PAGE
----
At the All Progressives Congress (APC) rally in Ado-Ekiti, Ngige, in Pidgin English, blunders, “If you marry two wives, you go know which one wey better. Fayose is the better wife. E dey cook, e dey give husband food. E no dey give am trouble. You must bring back Fayose on Saturday.”
Of course, it is common knowledge that Fayose was not the candidate of the Peoples Democratic Party (PDP). The PDP’s candidate is Prof. Kolapo Olusola who happens to be Fayose’s current deputy. The APC’s candidate is Dr. Kayode Fayemi. Ngige apparently mistook ‘Fayemi’ for ‘Fayose.’
Act One, Scene Two: Fayose weeps like a baby. A day after Ngige’s act, precisely at the PDP rally in Ado-Ekiti, Fayose sobs, “They (the police) are beating anybody who has any sign of PDP on them. They are not picking our calls; they’ve made up their minds to do this evil.
“I am in pain, I am in severe pain. (sobs) I can’t turn this neck anymore. If anything happens to me, the Inspector-General of Police should be held accountable.
The build-up to the just-concluded Ekiti governorship election was highly dramatic. Act One, Scene One: Minister of Labour, Dr. Chris Ngige, urges the electorate to vote for Governor Ayodele Fayose.
Like Fayose, our democracy has serious neck pains. It needs urgent treatment. One of the maladies happens to be the security agencies. They tend to show bias for the government in power. Before the above scenario painted by Fayose, security operatives had reportedly dispersed supporters of the PDP from the popular Fajuyi Park in Ado Ekiti, where they had gathered for the rally.
They reportedly thwarted every move by Fayose to lead his supporters back to the park. Moving the rally to the Government House did not help matters. The outgoing governor claimed that the police manhandled him and many PDP members there. He cried for justice and pleaded for the intervention of the international community, lamenting that Ekiti State, nay Nigeria, was in trouble.
In 2014, when the PDP was in power at the centre, Fayose was the beneficiary of the invasion of Ekiti State by security agents. He moved about like an emperor and later won the election. Then, he did not lament that Nigeria was in trouble. As the saying goes, the measure you give is the measure you get.
Nevertheless, two wrongs do not make a right. The problem is that most of our politicians consider our elections a do-or-die affair. Just consider this: the Federal Government deployed 30,000 police personnel, armoured personnel carriers and some other security hardware for the Ekiti election. Commanding the security operations was a Deputy Inspector-General of Police (DIG), assisted by an Assistant Inspector-General of Police (AIG), and three commissioners of police (CPs). The DSS was also there in full force. And please note that Ekiti is not an isolated case. Similar security build-up had occurred in the past in such states as Anambra and Ondo.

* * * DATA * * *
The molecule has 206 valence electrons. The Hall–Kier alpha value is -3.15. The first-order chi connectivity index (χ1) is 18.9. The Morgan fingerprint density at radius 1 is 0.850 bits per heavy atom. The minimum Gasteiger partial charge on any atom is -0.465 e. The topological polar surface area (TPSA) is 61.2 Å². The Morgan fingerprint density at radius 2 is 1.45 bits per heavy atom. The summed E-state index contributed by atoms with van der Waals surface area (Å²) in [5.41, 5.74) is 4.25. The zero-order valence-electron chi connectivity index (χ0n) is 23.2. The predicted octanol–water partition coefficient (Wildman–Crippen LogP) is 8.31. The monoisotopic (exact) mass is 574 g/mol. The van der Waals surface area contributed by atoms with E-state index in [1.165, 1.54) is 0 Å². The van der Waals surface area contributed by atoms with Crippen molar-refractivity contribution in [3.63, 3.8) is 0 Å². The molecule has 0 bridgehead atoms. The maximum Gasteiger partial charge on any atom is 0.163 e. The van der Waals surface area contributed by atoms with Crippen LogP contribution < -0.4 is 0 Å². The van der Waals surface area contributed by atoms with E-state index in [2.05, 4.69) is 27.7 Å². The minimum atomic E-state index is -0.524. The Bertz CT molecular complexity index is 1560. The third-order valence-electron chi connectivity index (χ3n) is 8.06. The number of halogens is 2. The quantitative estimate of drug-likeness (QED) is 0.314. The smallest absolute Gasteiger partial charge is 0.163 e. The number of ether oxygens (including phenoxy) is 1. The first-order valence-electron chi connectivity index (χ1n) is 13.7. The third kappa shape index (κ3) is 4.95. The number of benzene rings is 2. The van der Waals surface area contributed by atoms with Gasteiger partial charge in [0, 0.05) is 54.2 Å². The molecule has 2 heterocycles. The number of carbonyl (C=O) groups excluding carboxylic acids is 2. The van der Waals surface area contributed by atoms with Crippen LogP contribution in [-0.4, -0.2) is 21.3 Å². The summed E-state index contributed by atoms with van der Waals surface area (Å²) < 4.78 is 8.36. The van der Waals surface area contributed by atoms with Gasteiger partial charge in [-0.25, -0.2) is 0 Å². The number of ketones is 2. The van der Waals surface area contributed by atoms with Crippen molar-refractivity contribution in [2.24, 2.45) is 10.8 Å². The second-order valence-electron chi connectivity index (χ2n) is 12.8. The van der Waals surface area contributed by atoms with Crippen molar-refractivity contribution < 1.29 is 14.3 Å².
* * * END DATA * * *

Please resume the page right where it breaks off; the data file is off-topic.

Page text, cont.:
This type of scenario only creates unnecessary tension and verbal warfare in
the polity. After the alleged assault on Fayose, for instance, the PDP and the APC traded accusations to no end. In Abuja, Anambra, Imo, Nasarawa and some other states, members of the party protested and condemned what they saw as an assault on the nation’s democracy.
The national chairman of the PDP, Uche Secondus, described it as a civilian coup. As he put it, “We are aware and we have been reliably informed that INEC and a section of the security agencies are preparing to rig the election in Ekiti. That is why Ekiti today has been militarised and policed. Over 30,000 policemen are in Ekiti. The citizens of Ekiti are afraid, they are traumatised, they are harassed and they are being guarded not to come out of their homes.”
The APC didn’t waste time to defend itself. It rejected the claim by the PDP that policemen were drafted to Ekiti State to harass PDP supporters in Saturday’s governorship election.
The APC further noted, “With PDP’s claim in its press statement, it is obvious that its leadership does not have the facts of the actual events in Ekiti State or it is deliberately attempting to divert public attention from the comical performance put up by Governor Ayodele Fayose on Wednesday, which was clearly contrived to give the impression to the public that he was being persecuted.”
Nigeria’s democracy has become a potpourri of tragicomedy. In some cases, it provides comic relief. In some other instances, it makes you sad and troubled. Or how do you explain police rationalisation of what they did. They said they prevented the PDP rally from holding to forestall the outbreak of violence between the two leading political parties; and that they acted because the two par- ties intended to have their rallies at the same date in Ado-Ekiti metropolis.
Incidentally, the APC had a successful rally the previous day in Ado-Ekiti. Nobody molested its supporters. No tear gas. No fracas. So, how the police came about the story of two leading parties holding rallies the same day remains a matter of conjecture.
The PDP sustained its allegations against security agencies even on Election Day. Its candidate, Professor Olusola Eleka, said his party contested against security agencies and that there were plans to tinker with the results of the election.